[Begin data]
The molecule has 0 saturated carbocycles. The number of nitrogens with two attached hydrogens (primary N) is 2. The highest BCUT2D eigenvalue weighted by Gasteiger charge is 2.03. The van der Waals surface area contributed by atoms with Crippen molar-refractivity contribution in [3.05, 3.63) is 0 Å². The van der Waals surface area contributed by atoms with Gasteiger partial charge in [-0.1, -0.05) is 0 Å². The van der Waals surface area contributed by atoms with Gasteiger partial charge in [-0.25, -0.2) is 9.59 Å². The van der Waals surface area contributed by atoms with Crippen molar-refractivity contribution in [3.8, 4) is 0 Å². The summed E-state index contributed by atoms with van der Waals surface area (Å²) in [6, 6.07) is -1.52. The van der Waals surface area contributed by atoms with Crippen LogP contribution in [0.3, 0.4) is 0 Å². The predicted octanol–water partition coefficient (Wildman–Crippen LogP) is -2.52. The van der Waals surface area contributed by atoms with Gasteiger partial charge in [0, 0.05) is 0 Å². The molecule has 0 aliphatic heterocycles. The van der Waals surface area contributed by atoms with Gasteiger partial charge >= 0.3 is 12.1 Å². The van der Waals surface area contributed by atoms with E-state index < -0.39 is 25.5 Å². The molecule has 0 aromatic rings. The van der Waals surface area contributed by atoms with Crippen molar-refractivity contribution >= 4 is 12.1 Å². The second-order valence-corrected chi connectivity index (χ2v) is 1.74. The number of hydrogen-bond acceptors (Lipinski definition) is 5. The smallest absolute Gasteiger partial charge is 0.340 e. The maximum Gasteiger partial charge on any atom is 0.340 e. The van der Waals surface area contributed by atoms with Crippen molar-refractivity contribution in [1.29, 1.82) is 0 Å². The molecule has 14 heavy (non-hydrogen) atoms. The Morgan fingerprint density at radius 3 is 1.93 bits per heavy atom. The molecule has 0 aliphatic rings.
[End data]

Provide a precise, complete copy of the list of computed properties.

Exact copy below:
The molecule has 0 saturated carbocycles. The number of nitrogens with two attached hydrogens (primary N) is 2. The highest BCUT2D eigenvalue weighted by Gasteiger charge is 2.03. The van der Waals surface area contributed by atoms with Crippen molar-refractivity contribution in [3.05, 3.63) is 0 Å². The van der Waals surface area contributed by atoms with Gasteiger partial charge in [-0.1, -0.05) is 0 Å². The van der Waals surface area contributed by atoms with Gasteiger partial charge in [-0.25, -0.2) is 9.59 Å². The van der Waals surface area contributed by atoms with Crippen molar-refractivity contribution in [3.8, 4) is 0 Å². The summed E-state index contributed by atoms with van der Waals surface area (Å²) in [6, 6.07) is -1.52. The van der Waals surface area contributed by atoms with Crippen LogP contribution in [0.3, 0.4) is 0 Å². The predicted octanol–water partition coefficient (Wildman–Crippen LogP) is -2.52. The van der Waals surface area contributed by atoms with Gasteiger partial charge in [0, 0.05) is 0 Å². The molecule has 0 aliphatic heterocycles. The van der Waals surface area contributed by atoms with Gasteiger partial charge >= 0.3 is 12.1 Å². The van der Waals surface area contributed by atoms with E-state index < -0.39 is 25.5 Å². The molecule has 0 aromatic rings. The van der Waals surface area contributed by atoms with Crippen molar-refractivity contribution >= 4 is 12.1 Å². The second-order valence-corrected chi connectivity index (χ2v) is 1.74. The number of hydrogen-bond acceptors (Lipinski definition) is 5. The smallest absolute Gasteiger partial charge is 0.340 e. The maximum Gasteiger partial charge on any atom is 0.340 e. The van der Waals surface area contributed by atoms with Crippen molar-refractivity contribution in [1.29, 1.82) is 0 Å². The molecule has 14 heavy (non-hydrogen) atoms. The Morgan fingerprint density at radius 3 is 1.93 bits per heavy atom. The molecule has 0 aliphatic rings.